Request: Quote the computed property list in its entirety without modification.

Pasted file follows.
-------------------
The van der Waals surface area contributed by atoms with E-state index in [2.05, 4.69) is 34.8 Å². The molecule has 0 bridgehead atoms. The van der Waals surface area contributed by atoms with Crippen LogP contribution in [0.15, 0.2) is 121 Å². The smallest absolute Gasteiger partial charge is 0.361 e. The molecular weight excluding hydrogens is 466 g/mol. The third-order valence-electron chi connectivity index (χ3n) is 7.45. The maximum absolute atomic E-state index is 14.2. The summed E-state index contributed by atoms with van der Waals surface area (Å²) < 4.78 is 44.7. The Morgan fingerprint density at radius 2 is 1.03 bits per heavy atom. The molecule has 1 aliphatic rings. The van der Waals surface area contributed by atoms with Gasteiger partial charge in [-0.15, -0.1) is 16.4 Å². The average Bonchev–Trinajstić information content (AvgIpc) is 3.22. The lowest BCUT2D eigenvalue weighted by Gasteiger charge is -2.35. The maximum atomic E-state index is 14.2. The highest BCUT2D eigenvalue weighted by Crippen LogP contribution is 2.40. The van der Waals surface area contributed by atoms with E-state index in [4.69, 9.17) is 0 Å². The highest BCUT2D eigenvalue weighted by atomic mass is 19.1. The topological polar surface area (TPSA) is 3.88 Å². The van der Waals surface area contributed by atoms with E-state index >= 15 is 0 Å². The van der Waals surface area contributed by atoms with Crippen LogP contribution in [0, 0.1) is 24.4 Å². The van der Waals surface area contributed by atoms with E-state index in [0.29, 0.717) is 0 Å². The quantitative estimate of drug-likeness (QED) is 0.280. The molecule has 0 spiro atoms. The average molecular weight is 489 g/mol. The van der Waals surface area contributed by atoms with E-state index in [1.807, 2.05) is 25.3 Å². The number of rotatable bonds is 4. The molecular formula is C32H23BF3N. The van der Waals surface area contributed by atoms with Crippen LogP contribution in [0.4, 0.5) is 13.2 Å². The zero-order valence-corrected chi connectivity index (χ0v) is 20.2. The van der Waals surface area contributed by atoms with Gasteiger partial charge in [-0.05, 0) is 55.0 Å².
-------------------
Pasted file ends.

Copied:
The van der Waals surface area contributed by atoms with E-state index in [2.05, 4.69) is 34.8 Å². The molecule has 0 bridgehead atoms. The van der Waals surface area contributed by atoms with Crippen LogP contribution in [0.15, 0.2) is 121 Å². The smallest absolute Gasteiger partial charge is 0.361 e. The molecular weight excluding hydrogens is 466 g/mol. The third-order valence-electron chi connectivity index (χ3n) is 7.45. The maximum absolute atomic E-state index is 14.2. The summed E-state index contributed by atoms with van der Waals surface area (Å²) < 4.78 is 44.7. The Morgan fingerprint density at radius 2 is 1.03 bits per heavy atom. The molecule has 1 aliphatic rings. The van der Waals surface area contributed by atoms with Gasteiger partial charge in [-0.15, -0.1) is 16.4 Å². The average Bonchev–Trinajstić information content (AvgIpc) is 3.22. The lowest BCUT2D eigenvalue weighted by Gasteiger charge is -2.35. The maximum atomic E-state index is 14.2. The highest BCUT2D eigenvalue weighted by Crippen LogP contribution is 2.40. The van der Waals surface area contributed by atoms with E-state index in [4.69, 9.17) is 0 Å². The highest BCUT2D eigenvalue weighted by atomic mass is 19.1. The topological polar surface area (TPSA) is 3.88 Å². The van der Waals surface area contributed by atoms with E-state index >= 15 is 0 Å². The van der Waals surface area contributed by atoms with Crippen LogP contribution in [0, 0.1) is 24.4 Å². The van der Waals surface area contributed by atoms with E-state index in [0.29, 0.717) is 0 Å². The quantitative estimate of drug-likeness (QED) is 0.280. The molecule has 0 spiro atoms. The average molecular weight is 489 g/mol. The van der Waals surface area contributed by atoms with E-state index in [1.807, 2.05) is 25.3 Å². The number of rotatable bonds is 4. The molecular formula is C32H23BF3N. The van der Waals surface area contributed by atoms with Crippen LogP contribution in [0.4, 0.5) is 13.2 Å². The zero-order valence-corrected chi connectivity index (χ0v) is 20.2. The van der Waals surface area contributed by atoms with Gasteiger partial charge in [-0.05, 0) is 55.0 Å².